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Fiber Optic Design


Even though fiber optic design can be considered under guided wave optic design, due to its vast applications in telecommunication and other fields like health care, we are devoting a separate page for this subject.



An optical fiber is a thin, flexible, transparent fiber that acts as a waveguide, or ''light pipe'', to transmit light between the two ends of the fiber. The field concerned with the design and application of optical fibers is known as fiber optics. Optical fibers are widely used in fiber-optic communications, which permits transmission over longer distances and at higher bandwidths (data rates) than other forms of communication. Fibers are used instead of metal wires because signals travel along them with less loss and are also immune to electromagnetic interference. Fibers are also used for several other applications, such as illumination, and are wrapped in bundles so they can be used to carry images, thus allowing viewing in tight spaces. Specially designed fibers are used for a variety of other applications, including sensors and fiber lasers.



Optical fiber typically consists of a transparent core surrounded by a transparent cladding material with a lower index of refraction. Light is kept in the core by total internal reflection. This causes the fiber to act as a waveguide. Fibers which support many propagation paths or transverse modes are called multi-mode fibers (MMF), while those which can only support a single mode are called single-mode fibers (SMF). Multi-mode fibers generally have a larger core diameter, and are used for short-distance communication links and for applications where high power must be transmitted. Single-mode fibers are used for most communication links longer than 1,050 meters (3,440 ft).



Optical fiber communication:


Optical fiber can be used as a medium for telecommunication and networking because it is flexible and can be bundled as cables. It is especially advantageous for long-distance communications, because light propagates through the fiber with little attenuation compared to electrical cables. This allows long distances to be spanned with few repeaters. Additionally, the per-channel light signals propagating in the fiber have been modulated at rates as high as 111 gigabits per second by NTT,although 10 or 40 Gbit/s is typical in deployed systems. Each fiber can carry many independent channels, each using a different wavelength of light (wavelength-division multiplexing (WDM)). The net data rate (data rate without overhead bytes) per fiber is the per-channel data rate reduced by the FEC overhead, multiplied by the number of channels (usually up to eighty in commercial dense WDM systems as of 2008. The current laboratory fiber optic data rate record, held by Bell Labs in Villarceaux, France, is multiplexing 155 channels, each carrying 100 Gbit/s over a 7000 km fiber. Nippon Telegraph and Telephone Corporation have also managed 69.1 Tbit/s over a single 240 km fiber (multiplexing 432 channels, equating to 171 Gbit/s per channel). Bell Labs also broke a 100 Petabit per second kilometer barrier (15.5 Tbit/s over a single 7000 km fiber).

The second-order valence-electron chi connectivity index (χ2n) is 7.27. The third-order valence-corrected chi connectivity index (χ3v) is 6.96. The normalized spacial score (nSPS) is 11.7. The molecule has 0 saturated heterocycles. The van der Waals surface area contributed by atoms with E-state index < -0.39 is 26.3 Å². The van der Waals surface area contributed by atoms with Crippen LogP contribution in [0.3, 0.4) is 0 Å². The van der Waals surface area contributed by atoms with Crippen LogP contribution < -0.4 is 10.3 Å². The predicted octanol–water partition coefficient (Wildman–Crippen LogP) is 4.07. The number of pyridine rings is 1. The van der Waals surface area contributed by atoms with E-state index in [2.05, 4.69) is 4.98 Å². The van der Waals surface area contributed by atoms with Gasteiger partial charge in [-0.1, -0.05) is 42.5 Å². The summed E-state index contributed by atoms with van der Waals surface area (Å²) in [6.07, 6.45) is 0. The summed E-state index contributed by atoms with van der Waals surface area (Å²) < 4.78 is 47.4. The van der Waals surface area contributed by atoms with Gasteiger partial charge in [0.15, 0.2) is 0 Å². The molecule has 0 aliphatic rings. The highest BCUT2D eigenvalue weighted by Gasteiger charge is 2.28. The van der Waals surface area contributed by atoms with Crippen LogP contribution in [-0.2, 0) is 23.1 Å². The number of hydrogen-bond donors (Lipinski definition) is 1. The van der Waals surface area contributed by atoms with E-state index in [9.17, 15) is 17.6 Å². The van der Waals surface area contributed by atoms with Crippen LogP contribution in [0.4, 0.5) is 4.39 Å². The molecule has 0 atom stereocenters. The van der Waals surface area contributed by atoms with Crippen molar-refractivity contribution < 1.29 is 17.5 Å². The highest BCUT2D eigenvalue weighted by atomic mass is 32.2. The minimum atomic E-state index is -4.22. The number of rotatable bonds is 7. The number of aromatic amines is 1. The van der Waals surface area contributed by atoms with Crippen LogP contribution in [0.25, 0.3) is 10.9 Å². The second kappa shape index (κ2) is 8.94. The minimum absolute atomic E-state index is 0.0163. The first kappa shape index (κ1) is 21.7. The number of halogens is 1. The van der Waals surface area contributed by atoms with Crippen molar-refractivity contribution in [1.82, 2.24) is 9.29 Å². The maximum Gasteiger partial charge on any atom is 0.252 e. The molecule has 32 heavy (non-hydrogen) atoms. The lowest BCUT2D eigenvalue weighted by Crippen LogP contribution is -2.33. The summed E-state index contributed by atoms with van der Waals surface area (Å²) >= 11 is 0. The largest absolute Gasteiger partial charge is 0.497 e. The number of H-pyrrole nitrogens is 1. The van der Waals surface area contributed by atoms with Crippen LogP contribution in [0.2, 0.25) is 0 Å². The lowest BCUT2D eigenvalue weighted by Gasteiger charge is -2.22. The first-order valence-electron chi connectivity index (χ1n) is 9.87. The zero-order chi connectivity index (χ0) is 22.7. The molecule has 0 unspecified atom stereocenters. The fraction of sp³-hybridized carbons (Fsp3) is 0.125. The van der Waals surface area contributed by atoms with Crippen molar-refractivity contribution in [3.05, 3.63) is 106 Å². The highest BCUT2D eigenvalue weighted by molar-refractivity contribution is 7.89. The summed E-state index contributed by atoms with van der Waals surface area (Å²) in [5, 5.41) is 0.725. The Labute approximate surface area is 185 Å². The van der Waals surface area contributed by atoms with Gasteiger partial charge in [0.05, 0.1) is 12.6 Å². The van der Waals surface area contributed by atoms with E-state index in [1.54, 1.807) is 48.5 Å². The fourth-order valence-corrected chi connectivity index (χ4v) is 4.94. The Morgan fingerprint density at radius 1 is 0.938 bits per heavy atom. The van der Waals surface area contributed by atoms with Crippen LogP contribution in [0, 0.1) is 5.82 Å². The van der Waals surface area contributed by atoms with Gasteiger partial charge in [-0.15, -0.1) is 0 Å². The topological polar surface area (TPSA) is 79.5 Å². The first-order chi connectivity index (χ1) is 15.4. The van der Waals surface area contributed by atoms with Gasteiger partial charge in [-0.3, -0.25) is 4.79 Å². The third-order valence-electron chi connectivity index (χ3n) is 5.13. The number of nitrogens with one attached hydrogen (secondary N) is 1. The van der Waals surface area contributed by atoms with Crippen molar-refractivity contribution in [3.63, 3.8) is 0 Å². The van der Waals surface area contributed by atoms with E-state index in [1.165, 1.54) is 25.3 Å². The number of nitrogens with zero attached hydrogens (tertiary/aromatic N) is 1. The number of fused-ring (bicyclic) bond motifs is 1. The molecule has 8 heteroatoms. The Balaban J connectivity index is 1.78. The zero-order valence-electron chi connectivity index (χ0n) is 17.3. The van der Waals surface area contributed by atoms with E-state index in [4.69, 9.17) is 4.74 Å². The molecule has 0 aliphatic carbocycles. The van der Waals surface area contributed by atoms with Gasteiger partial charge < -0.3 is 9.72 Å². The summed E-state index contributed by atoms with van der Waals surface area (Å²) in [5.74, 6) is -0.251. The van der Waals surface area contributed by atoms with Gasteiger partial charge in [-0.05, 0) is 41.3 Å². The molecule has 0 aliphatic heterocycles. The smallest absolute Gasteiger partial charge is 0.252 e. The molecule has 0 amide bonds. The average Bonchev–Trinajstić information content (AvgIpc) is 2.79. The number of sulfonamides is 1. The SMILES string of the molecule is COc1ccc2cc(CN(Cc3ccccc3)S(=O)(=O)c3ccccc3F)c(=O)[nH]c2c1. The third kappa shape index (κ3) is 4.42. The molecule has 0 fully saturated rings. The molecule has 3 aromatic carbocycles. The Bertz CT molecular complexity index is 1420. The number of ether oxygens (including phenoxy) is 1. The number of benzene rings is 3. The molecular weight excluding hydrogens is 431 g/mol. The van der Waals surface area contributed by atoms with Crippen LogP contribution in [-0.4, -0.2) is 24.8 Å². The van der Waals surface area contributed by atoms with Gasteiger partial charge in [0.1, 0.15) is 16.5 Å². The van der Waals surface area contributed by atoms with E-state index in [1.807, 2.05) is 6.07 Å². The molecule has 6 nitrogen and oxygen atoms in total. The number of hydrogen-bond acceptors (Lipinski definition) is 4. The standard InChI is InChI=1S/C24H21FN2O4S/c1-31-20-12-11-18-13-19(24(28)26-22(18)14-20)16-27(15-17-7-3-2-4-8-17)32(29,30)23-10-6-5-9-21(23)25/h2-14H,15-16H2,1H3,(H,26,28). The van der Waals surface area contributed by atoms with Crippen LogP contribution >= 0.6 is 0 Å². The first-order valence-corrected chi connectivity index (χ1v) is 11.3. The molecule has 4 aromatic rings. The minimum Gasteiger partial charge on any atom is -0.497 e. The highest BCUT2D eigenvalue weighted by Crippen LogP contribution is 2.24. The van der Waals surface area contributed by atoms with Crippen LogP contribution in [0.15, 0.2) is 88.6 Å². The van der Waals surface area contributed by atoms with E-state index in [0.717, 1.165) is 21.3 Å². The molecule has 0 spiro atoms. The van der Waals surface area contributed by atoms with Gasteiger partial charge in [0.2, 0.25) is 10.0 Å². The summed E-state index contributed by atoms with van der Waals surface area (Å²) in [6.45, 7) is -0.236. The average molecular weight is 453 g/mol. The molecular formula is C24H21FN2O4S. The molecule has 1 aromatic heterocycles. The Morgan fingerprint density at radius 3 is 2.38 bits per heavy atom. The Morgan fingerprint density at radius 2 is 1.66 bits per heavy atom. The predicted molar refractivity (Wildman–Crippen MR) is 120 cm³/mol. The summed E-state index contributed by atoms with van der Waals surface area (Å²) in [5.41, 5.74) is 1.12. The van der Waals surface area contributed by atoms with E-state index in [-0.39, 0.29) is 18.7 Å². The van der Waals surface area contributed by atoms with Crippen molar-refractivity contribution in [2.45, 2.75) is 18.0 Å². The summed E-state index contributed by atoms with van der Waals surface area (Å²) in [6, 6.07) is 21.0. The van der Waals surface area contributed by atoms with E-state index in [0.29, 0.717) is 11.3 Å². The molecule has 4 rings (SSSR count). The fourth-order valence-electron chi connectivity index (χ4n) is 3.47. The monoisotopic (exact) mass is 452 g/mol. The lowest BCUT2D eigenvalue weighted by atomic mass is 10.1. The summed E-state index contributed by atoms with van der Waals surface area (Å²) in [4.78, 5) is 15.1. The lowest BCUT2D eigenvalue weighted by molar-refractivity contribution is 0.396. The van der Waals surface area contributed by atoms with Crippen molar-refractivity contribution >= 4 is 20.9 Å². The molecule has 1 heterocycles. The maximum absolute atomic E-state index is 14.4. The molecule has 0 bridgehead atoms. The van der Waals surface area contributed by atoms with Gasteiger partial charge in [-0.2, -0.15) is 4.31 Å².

For short distance applications, such as creating a network within an office building, fiber-optic cabling can be used to save space in cable ducts. This is because a single fiber can often carry much more data than many electrical cables, such as 4 pair Cat-5 Ethernet cabling. Fiber is also immune to electrical interference; there is no cross-talk between signals in different cables and no pickup of environmental noise. Non-armored fiber cables do not conduct electricity, which makes fiber a good solution for protecting communications equipment located in high voltage environments such as power generation facilities, or metal communication structures prone to lightning strikes. They can also be used in environments where explosive fumes are present, without danger of ignition. Wiretapping is more difficult compared to electrical connections, and there are concentric dual core fibers that are said to be tap-proof.



Fiber optic sensors:


Fibers have many uses in remote sensing. In some applications, the sensor is itself an optical fiber. In other cases, fiber is used to connect a non-fiberoptic sensor to a measurement system. Depending on the application, fiber may be used because of its small size, or the fact that no electrical power is needed at the remote location, or because many sensors can be multiplexed along the length of a fiber by using different wavelengths of light for each sensor, or by sensing the time delay as light passes along the fiber through each sensor. Time delay can be determined using a device such as an optical time-domain reflectometer.



Optical fibers can be used as sensors to measure strain, temperature, pressure and other quantities by modifying a fiber so that the quantity to be measured modulates the intensity, phase, polarization, wavelength or transit time of light in the fiber. Sensors that vary the intensity of light are the simplest, since only a simple source and detector are required. A particularly useful feature of such fiber optic sensors is that they can, if required, provide distributed sensing over distances of up to one meter.